BORDER CROSSINGS: What emerges in your work is that collage is a natural way of recognizing how you view the world. If the world is a broken place, then is collage a way of demonstrating that brokenness or a way of putting it together again?
WANGECHI MUTU: It’s both. Because in the end, the image has a beauty to it. It’s not something I’m afraid to address and I’m not trying to dissuade conversation. I’m optimistic and I believe we grow and will learn to heal. I guess I’m in this in-between situation, culturally, economically and socially, where I’m not ignorant about how these things relate to one another and the bridges between them.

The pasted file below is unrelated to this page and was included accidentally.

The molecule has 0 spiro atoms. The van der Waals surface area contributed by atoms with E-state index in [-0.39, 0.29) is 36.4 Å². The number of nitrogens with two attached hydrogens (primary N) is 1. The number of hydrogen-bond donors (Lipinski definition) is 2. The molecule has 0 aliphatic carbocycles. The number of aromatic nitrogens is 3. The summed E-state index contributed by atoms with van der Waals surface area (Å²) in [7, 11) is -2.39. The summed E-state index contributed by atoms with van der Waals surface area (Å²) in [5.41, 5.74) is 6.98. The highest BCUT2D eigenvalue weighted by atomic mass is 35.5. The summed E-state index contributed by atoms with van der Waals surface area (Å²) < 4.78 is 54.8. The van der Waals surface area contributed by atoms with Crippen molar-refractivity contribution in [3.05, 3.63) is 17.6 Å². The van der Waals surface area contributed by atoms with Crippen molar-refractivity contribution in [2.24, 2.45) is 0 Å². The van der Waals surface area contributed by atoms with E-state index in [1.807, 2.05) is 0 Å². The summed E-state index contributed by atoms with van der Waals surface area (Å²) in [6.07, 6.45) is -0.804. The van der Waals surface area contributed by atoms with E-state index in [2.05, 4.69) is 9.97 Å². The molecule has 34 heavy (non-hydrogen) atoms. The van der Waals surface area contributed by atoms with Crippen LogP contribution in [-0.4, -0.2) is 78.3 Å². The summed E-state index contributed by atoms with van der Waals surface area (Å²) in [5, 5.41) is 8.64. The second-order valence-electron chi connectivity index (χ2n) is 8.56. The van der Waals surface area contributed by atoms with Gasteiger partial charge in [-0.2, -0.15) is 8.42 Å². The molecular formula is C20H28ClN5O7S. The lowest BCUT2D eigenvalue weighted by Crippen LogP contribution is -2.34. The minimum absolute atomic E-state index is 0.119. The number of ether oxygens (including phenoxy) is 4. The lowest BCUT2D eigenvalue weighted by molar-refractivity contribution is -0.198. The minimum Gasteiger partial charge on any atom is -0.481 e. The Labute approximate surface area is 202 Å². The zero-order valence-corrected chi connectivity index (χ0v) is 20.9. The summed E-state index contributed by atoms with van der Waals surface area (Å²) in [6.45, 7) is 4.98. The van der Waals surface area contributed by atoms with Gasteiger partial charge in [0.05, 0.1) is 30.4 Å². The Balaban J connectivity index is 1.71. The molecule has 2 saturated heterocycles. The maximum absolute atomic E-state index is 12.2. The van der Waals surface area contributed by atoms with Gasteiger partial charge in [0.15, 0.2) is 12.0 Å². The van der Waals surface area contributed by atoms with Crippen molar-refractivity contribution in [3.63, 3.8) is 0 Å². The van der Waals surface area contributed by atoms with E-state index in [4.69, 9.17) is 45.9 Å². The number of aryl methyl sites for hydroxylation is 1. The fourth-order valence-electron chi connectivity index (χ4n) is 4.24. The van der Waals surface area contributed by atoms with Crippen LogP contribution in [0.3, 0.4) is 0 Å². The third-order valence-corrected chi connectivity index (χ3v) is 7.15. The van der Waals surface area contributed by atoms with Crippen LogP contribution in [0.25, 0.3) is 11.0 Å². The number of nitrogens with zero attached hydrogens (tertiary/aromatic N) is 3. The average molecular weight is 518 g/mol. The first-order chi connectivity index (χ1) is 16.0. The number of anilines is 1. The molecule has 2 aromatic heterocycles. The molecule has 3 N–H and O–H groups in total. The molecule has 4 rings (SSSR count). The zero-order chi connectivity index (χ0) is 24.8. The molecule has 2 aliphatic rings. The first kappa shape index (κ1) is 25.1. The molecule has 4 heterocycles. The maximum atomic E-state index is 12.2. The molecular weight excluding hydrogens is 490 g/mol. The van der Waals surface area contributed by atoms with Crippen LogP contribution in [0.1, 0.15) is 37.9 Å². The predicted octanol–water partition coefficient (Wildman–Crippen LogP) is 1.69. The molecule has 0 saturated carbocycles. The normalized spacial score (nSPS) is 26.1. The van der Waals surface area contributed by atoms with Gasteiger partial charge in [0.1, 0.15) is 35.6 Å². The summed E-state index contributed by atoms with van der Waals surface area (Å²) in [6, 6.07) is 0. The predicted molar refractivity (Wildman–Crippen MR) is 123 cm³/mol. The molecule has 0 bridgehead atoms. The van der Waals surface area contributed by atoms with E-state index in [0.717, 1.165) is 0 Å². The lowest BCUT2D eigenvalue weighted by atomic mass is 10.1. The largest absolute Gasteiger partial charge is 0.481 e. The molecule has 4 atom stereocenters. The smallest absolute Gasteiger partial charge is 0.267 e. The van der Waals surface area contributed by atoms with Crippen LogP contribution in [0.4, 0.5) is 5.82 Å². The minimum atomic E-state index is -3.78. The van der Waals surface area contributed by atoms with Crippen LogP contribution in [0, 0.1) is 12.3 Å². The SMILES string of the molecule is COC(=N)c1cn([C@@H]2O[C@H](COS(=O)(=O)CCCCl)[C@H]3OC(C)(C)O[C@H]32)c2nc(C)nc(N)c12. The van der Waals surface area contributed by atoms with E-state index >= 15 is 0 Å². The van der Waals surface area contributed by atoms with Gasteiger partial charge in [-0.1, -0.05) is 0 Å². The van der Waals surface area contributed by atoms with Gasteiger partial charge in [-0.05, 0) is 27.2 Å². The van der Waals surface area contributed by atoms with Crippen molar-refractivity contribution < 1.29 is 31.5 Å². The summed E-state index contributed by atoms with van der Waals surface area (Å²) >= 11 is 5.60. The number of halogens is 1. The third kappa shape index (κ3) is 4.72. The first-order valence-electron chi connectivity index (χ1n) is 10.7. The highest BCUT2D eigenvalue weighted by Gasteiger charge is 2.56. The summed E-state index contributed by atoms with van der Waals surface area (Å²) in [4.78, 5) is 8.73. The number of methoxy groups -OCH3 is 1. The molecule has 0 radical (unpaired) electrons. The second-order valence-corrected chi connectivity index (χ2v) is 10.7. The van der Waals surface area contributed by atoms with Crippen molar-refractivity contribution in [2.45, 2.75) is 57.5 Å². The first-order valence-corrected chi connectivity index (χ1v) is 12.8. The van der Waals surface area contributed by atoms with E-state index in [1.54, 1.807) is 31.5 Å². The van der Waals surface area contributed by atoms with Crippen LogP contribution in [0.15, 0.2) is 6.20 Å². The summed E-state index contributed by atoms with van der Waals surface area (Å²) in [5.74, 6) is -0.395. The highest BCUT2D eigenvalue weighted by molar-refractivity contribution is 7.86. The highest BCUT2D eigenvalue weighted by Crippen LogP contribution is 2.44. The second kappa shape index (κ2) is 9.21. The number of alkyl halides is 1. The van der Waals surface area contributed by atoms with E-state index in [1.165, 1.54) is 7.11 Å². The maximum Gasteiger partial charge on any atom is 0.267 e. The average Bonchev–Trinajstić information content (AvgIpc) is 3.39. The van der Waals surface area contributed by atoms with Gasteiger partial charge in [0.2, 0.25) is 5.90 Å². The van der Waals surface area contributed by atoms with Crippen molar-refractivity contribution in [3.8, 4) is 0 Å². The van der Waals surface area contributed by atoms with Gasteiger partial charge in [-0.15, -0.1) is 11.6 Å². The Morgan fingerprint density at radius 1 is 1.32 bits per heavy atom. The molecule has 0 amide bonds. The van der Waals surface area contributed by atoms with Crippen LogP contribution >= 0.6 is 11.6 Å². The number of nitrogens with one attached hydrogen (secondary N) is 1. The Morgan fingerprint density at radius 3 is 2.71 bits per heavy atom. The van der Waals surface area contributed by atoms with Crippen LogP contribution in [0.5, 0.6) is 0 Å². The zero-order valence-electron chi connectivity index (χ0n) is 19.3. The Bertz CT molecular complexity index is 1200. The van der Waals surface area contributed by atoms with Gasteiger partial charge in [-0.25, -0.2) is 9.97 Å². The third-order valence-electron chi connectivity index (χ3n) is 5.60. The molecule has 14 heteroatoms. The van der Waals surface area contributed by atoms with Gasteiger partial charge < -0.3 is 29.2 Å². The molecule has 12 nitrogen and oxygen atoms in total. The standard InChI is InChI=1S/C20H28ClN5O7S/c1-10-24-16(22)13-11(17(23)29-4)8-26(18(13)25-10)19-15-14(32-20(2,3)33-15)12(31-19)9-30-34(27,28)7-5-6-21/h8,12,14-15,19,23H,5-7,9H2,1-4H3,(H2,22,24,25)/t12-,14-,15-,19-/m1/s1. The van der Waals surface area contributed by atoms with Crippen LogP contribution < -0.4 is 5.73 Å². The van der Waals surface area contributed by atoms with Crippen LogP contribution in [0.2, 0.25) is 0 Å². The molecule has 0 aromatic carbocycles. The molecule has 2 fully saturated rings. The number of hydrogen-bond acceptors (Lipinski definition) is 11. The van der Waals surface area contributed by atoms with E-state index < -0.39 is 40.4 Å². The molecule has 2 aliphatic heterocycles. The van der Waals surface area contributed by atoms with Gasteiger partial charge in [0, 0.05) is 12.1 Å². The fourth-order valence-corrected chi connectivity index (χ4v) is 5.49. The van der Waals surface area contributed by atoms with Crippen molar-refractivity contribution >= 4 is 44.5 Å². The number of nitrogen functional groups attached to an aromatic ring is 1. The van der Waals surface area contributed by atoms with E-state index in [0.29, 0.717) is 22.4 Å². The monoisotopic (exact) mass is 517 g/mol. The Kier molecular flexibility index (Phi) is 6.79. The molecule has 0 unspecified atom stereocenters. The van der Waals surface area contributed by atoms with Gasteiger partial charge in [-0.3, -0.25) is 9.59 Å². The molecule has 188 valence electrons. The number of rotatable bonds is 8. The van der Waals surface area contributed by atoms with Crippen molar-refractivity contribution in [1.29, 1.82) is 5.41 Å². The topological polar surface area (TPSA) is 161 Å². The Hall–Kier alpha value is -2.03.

I love collage because I studied sculpture and I’m fascinated by material. The kinds of things I choose in the collage have a very particular resonance for me. So if I pick up a National Geographic or Motorbike magazine, it’s about what it stands for and who reads it and why. What is its purpose and how are women’s bodies used in there?As a woman of colour, how I’m represented in these publications is of absolute relevance and importance to me because it tells me where I stand in that particular culture. So, in that way, collage tells us not just what cultures have produced but what they’ve fostered.